Plan sees solar sector bracing for stormy weather

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The Solar Trade Association fears as many as 4,250 of the 5,300 solar jobs in the south east – including 104 in Portsmouth – could be lost if the government’s cost-cutting plan goes ahead.

The Department of Energy and Climate Change has proposed to cut the subsidy paid for electricity generated by solar rooftop panels from 12.4p to 1.6p, which would mean far less demand for panels among homeowners.

Hive Energy commercial director Tim Purbrick condemned the plan, and said: ‘The prime minister should be backing the hundreds of small and medium-sized local businesses in the solar industry, like Hive Energy, rather than supporting foreign utilities with massive subsidies paid for by hard-working families.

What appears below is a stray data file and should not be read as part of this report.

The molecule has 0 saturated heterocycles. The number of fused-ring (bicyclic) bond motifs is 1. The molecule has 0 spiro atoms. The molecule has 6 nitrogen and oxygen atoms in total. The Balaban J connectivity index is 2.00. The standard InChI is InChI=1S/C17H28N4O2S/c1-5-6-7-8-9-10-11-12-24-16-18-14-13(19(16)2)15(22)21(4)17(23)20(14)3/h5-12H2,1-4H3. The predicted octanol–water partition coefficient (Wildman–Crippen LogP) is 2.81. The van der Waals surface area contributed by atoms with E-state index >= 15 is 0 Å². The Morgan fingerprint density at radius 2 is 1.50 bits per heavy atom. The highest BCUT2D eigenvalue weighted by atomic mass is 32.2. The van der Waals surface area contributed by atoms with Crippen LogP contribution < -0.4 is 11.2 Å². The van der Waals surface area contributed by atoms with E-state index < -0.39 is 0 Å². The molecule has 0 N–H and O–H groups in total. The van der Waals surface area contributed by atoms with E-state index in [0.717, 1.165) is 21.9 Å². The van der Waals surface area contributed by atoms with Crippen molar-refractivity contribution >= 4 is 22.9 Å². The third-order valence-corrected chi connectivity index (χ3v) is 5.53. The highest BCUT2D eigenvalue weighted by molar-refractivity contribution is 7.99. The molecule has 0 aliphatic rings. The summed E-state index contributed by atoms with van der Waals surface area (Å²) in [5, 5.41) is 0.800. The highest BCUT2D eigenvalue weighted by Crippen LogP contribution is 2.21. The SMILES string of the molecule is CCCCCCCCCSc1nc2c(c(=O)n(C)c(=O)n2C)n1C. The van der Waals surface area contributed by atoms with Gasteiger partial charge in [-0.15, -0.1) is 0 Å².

‘Tariffs paid for solar electricity should be reduced in a steady and structured way as the technology gets cheaper, rather than a sudden 87 per cent cut.

‘The prime minister is threatening our climate change goals, our energy security and our economic prosperity.’

Solar Trade Association has estimated that 27,000 jobs nationwide in the solar energy sector and its supply chain are under threat.

But the Solar Trade Association has also claimed the plan will favour the south coast while discriminating against the rest of the country.

Association chief executive Paul Barwell said: ‘Within this new set of proposals the government has used sunlight levels you might find in Devon, rather than those found in Yorkshire as they have done in the past.’

Green campaign groups are also up in arms over the planned cuts. Friends of the Earth’s south-east campaigner Brenda Pollack said: ‘The government’s war on renewable energy threatens thousands of jobs in the south east, and will prevent local people from generating their own clean power.

‘This is crazy for a region with the sunniest places in the UK.’